Giddyup psychodrama!

If anyone has any doubts about the variety and quality of theatre we have here in the Lou, they should make tracks to the Kranzberg Arts Center to check out HotCity Theatre's production of EQUUS.  I saw this last night with a couple of friends and I.  Loved.  It.

The play, written in 1973 by Peter Shaffer, was recently revived in NYC with Harry Pott… I mean Daniel Radcliffe and Richard Griffiths.  Here in St. Louis, it's admirably directed by Doug Finlayson.  The play centers on Alan Strang, a young English stable boy who has blinded six horses with a metal spike, and his psychiatrist Martin Dysart, who is talked into taking him on as a patient.  Buckle up, right?

What would drive a 17 year old boy to commit such a violent act against animals he loved -- animals he'd come to worship as deities?  As Dysart tries to find the answer to this question, and the details of Alan's life are revealed in a series of therapy sessions and flashbacks, we learn about both characters.  We learn about Alan, and how apparently, living with a mother who's a religious zealot and a father who's a restrained atheist can really mess with your head.  And we learn about Dr. Dysart, the man trying to figure him out.  In the process of dissecting his patient, slowly winning his trust, Dysart uncovers not only how the combination of societal, religious and sexual influences (with a little shame thrown in) have affected the mind of this kid, but the doctor also comes to realize that "curing" him would be in a sense, for him, breaking Alan's spirit -- a spirit and passion the doctor feels he has never known.  Does "normal and well-adjusted" = "happy and fulfilled"?  It's kinda heavy, dude.

Sunday, August 29, 2010


First of all, let me just start off by saying that you can get some pretty interesting looks when you're listening to cast recordings in the car with the windows down.  "Yeah, I'm listening to some GREY GARDENS!  You gotta problem with that?!?"  Geez…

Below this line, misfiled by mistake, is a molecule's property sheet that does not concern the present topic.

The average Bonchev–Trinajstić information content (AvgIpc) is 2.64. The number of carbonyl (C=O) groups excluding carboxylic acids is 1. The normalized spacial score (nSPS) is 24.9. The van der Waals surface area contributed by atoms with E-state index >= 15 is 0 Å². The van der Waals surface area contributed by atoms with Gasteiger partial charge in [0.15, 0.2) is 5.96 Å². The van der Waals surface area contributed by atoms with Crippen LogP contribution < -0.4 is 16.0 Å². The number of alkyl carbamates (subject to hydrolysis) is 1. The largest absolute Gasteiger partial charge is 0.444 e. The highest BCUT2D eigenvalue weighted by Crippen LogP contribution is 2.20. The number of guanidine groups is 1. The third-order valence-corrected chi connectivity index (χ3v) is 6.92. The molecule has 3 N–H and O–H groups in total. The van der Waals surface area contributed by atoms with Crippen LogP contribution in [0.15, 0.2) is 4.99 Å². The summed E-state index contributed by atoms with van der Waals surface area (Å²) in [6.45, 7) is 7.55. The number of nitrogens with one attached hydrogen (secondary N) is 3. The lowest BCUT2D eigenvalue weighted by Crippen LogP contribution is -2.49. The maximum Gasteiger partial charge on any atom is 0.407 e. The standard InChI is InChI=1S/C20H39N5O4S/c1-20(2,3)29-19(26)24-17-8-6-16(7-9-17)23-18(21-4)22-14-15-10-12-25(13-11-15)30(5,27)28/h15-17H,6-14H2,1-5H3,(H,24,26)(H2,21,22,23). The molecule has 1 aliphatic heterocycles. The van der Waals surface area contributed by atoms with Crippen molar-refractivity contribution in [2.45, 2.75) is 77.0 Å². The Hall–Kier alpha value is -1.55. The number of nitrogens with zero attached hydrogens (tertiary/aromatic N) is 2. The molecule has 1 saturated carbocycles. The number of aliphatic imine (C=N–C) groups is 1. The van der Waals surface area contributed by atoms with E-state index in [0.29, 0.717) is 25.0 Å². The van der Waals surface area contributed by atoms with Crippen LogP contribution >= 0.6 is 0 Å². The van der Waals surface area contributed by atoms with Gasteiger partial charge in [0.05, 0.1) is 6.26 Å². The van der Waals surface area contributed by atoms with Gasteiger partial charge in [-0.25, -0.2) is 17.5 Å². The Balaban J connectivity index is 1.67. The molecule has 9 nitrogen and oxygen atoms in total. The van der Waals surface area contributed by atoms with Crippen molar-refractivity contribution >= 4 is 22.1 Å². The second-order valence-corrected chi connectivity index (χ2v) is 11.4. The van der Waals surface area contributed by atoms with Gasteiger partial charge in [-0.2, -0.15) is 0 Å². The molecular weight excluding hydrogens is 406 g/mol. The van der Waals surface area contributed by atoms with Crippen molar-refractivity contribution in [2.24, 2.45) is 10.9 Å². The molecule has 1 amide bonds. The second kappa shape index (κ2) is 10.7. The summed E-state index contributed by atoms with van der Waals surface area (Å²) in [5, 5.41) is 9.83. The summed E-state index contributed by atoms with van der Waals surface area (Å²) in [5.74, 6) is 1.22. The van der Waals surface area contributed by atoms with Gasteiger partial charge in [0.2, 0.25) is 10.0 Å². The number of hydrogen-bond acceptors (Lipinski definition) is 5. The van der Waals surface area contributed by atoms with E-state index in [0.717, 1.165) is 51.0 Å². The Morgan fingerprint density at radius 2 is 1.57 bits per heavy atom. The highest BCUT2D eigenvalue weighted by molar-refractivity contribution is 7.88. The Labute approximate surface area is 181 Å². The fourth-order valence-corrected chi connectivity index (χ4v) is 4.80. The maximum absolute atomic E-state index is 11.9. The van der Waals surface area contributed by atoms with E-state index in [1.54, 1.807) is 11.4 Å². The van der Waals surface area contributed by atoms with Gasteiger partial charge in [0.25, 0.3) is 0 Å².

Anyway, THE SCREWTAPE LETTERS has recently popped up on the radar (C.S. Lewis' novel adapted for the stage by Jeffrey Fiske and Max McLean).  This play is enjoying an open run in NYC and stars Max McLean as Screwtape -- McLean will take a short break from the New York production to perform the role in St. Louis -- and I'm really kind of annoyed that I'm not going to be able to go.  I've got an HRC Dinner Gala to go to that night.  <--- Ah… see that's where I reveal a bit more about myself.  Now there's like a little bond between us!  There will be two showings -- 4 p.m. and 8 p.m. for one day only -- September 25.

Tuesday, August 24, 2010


Last week PBS aired a "Live from Lincoln Center" broadcast of SOUTH PACIFIC.  This show with music by Richard Rodgers, lyrics by Oscar Hammerstein II and book by Hammerstein and Joshua Logan, debuted in 1949 and is considered by many to be one of the greatest musicals of all time.   

It was revived on Broadway in 2008 and was initially supposed to be a limited run, but ended up going for two years -- it closed a couple of days ago, on August 22.  The revival won seven Tony Awards when it opened and the original production won ten as well as the Pulitzer Prize.  I watched the broadcast to see what was up, honestly thinking I would be kinda bored, regardless of the number of songs from it that have become classics like "Bali Ha'i", "I'm Gonna Wash That Man Right Outta My Hair", "Some Enchanted Evening", "There is Nothing Like a Dame" and "Happy Talk".  Well, I was really charmed by it.  I was also unaware of the fact that this show dealt with racism as much as it did.  Pretty ballsy for a musical from the late 40's.